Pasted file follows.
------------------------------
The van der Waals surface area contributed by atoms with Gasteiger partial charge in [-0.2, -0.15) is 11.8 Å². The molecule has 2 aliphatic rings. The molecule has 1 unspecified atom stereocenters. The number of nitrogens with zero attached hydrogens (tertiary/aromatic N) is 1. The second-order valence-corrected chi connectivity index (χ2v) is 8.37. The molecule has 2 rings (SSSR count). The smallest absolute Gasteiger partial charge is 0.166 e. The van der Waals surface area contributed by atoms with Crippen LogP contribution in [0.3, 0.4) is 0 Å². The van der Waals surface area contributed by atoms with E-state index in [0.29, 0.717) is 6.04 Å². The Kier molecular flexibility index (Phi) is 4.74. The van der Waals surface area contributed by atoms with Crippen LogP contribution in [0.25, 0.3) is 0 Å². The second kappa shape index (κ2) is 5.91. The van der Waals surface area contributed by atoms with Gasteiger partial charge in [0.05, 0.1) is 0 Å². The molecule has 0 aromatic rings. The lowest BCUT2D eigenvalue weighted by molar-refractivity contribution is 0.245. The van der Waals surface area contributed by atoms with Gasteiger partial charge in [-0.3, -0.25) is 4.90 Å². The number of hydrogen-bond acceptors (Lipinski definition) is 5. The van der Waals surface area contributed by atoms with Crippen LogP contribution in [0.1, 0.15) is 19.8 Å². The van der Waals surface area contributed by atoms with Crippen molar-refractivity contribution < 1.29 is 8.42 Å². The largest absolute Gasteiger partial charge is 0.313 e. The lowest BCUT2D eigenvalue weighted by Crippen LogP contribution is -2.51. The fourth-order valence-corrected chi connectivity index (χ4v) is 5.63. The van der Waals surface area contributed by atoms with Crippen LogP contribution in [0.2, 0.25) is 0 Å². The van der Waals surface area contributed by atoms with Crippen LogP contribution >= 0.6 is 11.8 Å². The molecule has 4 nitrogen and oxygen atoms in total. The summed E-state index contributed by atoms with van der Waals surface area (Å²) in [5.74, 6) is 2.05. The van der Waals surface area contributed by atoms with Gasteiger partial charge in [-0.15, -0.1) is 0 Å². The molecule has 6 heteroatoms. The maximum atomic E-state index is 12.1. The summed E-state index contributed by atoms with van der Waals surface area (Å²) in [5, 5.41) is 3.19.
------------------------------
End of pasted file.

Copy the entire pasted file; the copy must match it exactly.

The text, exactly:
The van der Waals surface area contributed by atoms with Gasteiger partial charge in [-0.2, -0.15) is 11.8 Å². The molecule has 2 aliphatic rings. The molecule has 1 unspecified atom stereocenters. The number of nitrogens with zero attached hydrogens (tertiary/aromatic N) is 1. The second-order valence-corrected chi connectivity index (χ2v) is 8.37. The molecule has 2 rings (SSSR count). The smallest absolute Gasteiger partial charge is 0.166 e. The van der Waals surface area contributed by atoms with Crippen LogP contribution in [0.3, 0.4) is 0 Å². The van der Waals surface area contributed by atoms with E-state index in [0.29, 0.717) is 6.04 Å². The Kier molecular flexibility index (Phi) is 4.74. The van der Waals surface area contributed by atoms with Crippen LogP contribution in [0.25, 0.3) is 0 Å². The second kappa shape index (κ2) is 5.91. The van der Waals surface area contributed by atoms with Gasteiger partial charge in [0.05, 0.1) is 0 Å². The molecule has 0 aromatic rings. The lowest BCUT2D eigenvalue weighted by molar-refractivity contribution is 0.245. The van der Waals surface area contributed by atoms with Gasteiger partial charge in [-0.3, -0.25) is 4.90 Å². The number of hydrogen-bond acceptors (Lipinski definition) is 5. The van der Waals surface area contributed by atoms with Crippen LogP contribution in [0.1, 0.15) is 19.8 Å². The van der Waals surface area contributed by atoms with Crippen molar-refractivity contribution < 1.29 is 8.42 Å². The largest absolute Gasteiger partial charge is 0.313 e. The lowest BCUT2D eigenvalue weighted by Crippen LogP contribution is -2.51. The fourth-order valence-corrected chi connectivity index (χ4v) is 5.63. The van der Waals surface area contributed by atoms with Crippen LogP contribution in [0.2, 0.25) is 0 Å². The van der Waals surface area contributed by atoms with Crippen LogP contribution >= 0.6 is 11.8 Å². The molecule has 4 nitrogen and oxygen atoms in total. The summed E-state index contributed by atoms with van der Waals surface area (Å²) in [5.74, 6) is 2.05. The van der Waals surface area contributed by atoms with Gasteiger partial charge in [-0.15, -0.1) is 0 Å². The molecule has 6 heteroatoms. The maximum atomic E-state index is 12.1. The summed E-state index contributed by atoms with van der Waals surface area (Å²) in [5, 5.41) is 3.19.